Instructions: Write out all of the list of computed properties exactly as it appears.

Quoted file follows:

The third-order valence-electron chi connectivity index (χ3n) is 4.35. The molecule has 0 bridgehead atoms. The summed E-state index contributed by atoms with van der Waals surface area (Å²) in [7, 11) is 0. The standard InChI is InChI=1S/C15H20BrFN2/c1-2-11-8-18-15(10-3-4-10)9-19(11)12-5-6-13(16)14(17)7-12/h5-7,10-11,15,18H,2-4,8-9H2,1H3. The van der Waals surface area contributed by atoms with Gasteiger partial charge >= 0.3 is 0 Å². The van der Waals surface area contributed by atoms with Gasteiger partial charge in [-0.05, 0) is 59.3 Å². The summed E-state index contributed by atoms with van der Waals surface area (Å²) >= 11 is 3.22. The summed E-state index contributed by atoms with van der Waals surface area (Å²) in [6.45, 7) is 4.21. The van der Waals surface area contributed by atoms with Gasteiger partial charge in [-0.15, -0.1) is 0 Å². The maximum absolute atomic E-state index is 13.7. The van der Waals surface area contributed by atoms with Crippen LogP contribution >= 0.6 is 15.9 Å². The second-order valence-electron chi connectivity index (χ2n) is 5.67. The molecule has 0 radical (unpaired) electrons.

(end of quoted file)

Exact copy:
The third-order valence-electron chi connectivity index (χ3n) is 4.35. The molecule has 0 bridgehead atoms. The summed E-state index contributed by atoms with van der Waals surface area (Å²) in [7, 11) is 0. The standard InChI is InChI=1S/C15H20BrFN2/c1-2-11-8-18-15(10-3-4-10)9-19(11)12-5-6-13(16)14(17)7-12/h5-7,10-11,15,18H,2-4,8-9H2,1H3. The van der Waals surface area contributed by atoms with Gasteiger partial charge >= 0.3 is 0 Å². The van der Waals surface area contributed by atoms with Gasteiger partial charge in [-0.05, 0) is 59.3 Å². The summed E-state index contributed by atoms with van der Waals surface area (Å²) >= 11 is 3.22. The summed E-state index contributed by atoms with van der Waals surface area (Å²) in [6.45, 7) is 4.21. The van der Waals surface area contributed by atoms with Gasteiger partial charge in [-0.15, -0.1) is 0 Å². The maximum absolute atomic E-state index is 13.7. The van der Waals surface area contributed by atoms with Crippen LogP contribution >= 0.6 is 15.9 Å². The second-order valence-electron chi connectivity index (χ2n) is 5.67. The molecule has 0 radical (unpaired) electrons.